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Pre-Reading Speech and Language Disorders and Dyslexia

Karen Fallon, Ph.D

June 19, 2006



Is there any relationship between pre-reading speech and language disorder and dyslexia?


The research literature most definitely indicates that children who demonstrate speech and language impairments in their preschool and kindergarten years are more likely than typically-developing children to present with language learning disabilities (e.g., dyslexia) in their school-age years (e.g., Catts & Kamhi, 2005). Several studies suggest that young children with speech and language impairments are at any increased risk for reading/writing disabilities. However, the exact relationship between speech, language, and literacy skills development is still debated in the literature (Nathan, Stackhouse, Goulandris, & Snowling, 2004). Studies have suggested several variables involved in the developmental equation including type of disorder (e.g., speech impairment, language impairment, mixed speech and language impairment) and the specific communication areas affected (e.g., vocabulary skills). A number of key language skills including vocabulary, narrative skills, and phonemic awareness have been identified pivotal in the development of literacy skills (e.g., Catts & Kamhi, 2005; Nathan et al., 2004). In addition to the specific language skills affected, some researchers have suggested a critical time period for remediation of speech/language impairments. Specifically, some studies have reported that children who continue to present with speech/language problems as they enter first grade are at a higher risk for reading/writing disabilities (Bird, Bishop, & Freeman, 1995; Bishop & Adams, 1990). Although some of the relationships continue to be debated, these data can offer some important clinical implications for speech language pathologists working with young children.

The application of these data to the practice of speech-language pathologists suggests a number of important points. First, when planning assessments and intervention for young children, clinicians should be aware of the key communication skills that could affect literacy outcomes. Language assessments should include measures of vocabulary, syntax, narrative skills and phonemic awareness skills. Weaknesses found in any of these areas should be given consideration when developing and prioritizing intervention goals and treatment plans. Some researchers have suggested that early identification of and intervention to address weaknesses in key language skills such as vocabulary and phonemic awareness could actually improve the reading/writing outcomes of young children (Catts & Kamhi, 2005).

In addition, understanding the potentially critical time period for remediation argues convincingly for the importance of early intervention and early identification of children at-risk for reading/writing disabilities. Speech-language pathologists working as early interventionists have a responsibility to educate parents and consult with the school clinicians so that they may advocate for the at-risk children. Similarly, speech-language pathologists working with school-age children with speech/language impairments not previously identified, need to address areas of communication weakness as well as consult with classroom teachers, With the understanding of the critical relationship between strong language skills and positive literacy outcomes, speech language pathologists play a critical role in the early identification and treatment of spoken and written language disabilities.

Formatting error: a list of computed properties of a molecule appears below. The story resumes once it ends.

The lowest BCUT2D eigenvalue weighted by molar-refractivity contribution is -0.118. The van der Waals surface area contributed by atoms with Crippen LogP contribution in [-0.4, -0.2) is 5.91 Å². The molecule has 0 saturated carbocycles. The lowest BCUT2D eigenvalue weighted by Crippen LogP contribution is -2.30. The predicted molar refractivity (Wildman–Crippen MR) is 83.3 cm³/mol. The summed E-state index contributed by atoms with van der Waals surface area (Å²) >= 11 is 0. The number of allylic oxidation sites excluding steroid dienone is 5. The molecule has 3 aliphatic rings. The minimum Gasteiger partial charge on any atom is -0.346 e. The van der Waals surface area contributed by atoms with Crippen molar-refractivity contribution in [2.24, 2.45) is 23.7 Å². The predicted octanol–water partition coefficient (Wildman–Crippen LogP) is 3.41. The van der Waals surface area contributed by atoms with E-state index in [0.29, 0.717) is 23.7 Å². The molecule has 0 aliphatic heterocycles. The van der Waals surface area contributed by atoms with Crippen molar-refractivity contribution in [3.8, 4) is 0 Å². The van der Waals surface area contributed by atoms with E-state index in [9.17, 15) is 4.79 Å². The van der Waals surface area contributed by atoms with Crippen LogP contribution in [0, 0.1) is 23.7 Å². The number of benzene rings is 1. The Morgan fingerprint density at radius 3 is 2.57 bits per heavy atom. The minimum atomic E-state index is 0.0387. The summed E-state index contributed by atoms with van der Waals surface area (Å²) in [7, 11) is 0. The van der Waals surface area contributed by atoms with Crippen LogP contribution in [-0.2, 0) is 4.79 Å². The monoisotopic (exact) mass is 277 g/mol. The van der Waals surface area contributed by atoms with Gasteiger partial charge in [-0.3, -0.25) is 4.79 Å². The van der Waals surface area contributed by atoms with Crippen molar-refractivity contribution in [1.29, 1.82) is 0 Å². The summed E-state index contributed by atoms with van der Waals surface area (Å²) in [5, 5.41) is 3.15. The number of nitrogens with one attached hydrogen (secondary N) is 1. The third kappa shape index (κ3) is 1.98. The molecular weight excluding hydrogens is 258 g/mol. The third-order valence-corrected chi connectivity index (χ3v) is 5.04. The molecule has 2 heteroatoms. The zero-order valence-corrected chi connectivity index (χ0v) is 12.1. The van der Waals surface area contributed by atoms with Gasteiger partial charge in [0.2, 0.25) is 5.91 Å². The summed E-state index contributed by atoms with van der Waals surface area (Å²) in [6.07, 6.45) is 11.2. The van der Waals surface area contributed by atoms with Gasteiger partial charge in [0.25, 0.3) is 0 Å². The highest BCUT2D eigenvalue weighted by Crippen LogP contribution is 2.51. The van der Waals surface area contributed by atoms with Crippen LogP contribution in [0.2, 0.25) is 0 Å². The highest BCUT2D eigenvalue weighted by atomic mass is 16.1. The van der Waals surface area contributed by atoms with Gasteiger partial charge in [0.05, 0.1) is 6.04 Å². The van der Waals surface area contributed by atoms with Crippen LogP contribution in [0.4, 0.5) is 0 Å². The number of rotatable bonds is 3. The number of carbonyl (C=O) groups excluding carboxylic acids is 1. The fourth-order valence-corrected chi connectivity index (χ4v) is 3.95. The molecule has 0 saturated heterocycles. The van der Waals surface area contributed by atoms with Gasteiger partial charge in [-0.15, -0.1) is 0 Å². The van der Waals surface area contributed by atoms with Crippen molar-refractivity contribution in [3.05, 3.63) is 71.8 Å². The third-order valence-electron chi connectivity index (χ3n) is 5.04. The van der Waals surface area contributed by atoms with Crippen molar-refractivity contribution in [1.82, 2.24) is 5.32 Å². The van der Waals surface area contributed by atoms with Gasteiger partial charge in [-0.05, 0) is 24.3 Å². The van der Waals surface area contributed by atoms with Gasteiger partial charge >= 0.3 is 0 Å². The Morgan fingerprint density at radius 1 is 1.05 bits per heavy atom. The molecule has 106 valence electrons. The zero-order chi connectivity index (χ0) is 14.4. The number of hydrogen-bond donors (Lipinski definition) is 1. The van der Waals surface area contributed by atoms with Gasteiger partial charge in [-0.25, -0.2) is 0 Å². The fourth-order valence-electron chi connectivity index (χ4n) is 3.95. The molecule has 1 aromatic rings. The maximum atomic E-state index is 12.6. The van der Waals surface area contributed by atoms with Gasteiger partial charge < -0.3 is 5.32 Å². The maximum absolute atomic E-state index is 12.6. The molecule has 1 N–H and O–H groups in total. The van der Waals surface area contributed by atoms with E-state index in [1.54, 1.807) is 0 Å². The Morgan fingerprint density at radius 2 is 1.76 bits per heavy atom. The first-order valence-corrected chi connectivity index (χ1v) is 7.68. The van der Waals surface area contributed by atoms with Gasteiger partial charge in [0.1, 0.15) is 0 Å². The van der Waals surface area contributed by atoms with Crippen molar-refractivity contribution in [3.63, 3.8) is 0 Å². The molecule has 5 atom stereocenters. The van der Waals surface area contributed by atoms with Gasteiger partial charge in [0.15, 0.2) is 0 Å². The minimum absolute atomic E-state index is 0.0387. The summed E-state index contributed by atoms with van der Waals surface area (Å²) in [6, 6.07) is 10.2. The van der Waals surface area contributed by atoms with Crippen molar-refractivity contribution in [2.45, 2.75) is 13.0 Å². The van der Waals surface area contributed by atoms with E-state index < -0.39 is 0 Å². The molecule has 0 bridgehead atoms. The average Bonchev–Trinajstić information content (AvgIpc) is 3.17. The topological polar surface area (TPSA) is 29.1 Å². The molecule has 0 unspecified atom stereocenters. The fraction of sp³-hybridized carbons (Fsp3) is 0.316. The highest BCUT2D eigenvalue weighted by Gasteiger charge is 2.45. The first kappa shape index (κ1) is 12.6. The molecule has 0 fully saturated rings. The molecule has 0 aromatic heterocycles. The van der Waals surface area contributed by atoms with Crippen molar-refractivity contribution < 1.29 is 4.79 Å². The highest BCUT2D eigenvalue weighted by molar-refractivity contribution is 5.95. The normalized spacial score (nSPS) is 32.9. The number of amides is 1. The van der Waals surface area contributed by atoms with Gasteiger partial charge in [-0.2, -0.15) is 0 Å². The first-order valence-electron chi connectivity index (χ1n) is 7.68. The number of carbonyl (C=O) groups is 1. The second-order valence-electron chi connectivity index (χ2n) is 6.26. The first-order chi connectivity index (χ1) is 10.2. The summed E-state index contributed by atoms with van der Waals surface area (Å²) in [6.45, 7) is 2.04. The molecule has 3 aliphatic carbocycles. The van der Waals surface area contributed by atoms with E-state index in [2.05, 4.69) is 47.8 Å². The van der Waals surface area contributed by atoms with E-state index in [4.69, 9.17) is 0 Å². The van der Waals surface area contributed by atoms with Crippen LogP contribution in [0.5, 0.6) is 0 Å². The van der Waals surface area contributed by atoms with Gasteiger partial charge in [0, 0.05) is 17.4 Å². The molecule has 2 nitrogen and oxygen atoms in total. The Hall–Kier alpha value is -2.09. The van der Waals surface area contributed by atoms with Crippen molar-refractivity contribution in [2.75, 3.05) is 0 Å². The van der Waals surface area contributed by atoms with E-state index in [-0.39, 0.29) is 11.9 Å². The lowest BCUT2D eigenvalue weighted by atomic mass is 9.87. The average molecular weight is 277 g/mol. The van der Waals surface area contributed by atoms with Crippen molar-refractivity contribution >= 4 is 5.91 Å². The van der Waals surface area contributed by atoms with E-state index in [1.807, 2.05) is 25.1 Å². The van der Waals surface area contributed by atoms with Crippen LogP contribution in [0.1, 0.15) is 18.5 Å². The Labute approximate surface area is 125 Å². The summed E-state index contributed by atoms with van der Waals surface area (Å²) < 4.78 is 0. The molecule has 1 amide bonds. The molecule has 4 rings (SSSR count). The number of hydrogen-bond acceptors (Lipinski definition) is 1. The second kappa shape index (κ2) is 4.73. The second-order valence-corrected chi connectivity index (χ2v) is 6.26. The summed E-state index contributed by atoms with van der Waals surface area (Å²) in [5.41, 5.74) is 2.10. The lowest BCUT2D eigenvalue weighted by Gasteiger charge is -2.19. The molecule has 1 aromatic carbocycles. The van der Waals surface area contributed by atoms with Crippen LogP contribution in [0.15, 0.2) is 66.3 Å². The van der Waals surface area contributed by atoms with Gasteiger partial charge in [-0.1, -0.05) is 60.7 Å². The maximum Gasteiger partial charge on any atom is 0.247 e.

Bishop, D. V. M., & Adams C. (1990). A prospective study of the relationship between specific language impairment phonological disorders, and reading retardation. Journal of Child Psychology and Psychiatry, 31(7), 1027-1050.

Bird, J., Bishop, D. V. M., & Freeman, N. H. (1995). Phonological awareness and literacy development in children with expressive phonological impairments. Journal of Speech, Language, and Hearing Research, 38, 446-462.

Catts, H.W. & Kamhi, A.G., (2005). Language and Reading Disabilities. Boston: Allyn & Bacon.

Nathan, L., Stackhouse, J., Goulandris, N., & Snowling, M. (2004). The development of early literacy skills among children with speech difficulties: A test of the "critical age hypothesis." Journal of Speech, Language, and Hearing Research, 47, 377-391.

Karen Fallon completed her Ph.D. work at Penn State where she specialized in augmentative and alternative communication, childhood language disorders, and literacy. She is currently on faculty at Towson University where she teaches courses in language disorders, language development, and AAC. Her research interests are in literacy, language disorders, and the application of literacy teaching and principles to persons who use AAC.

karen fallon

Karen Fallon, Ph.D

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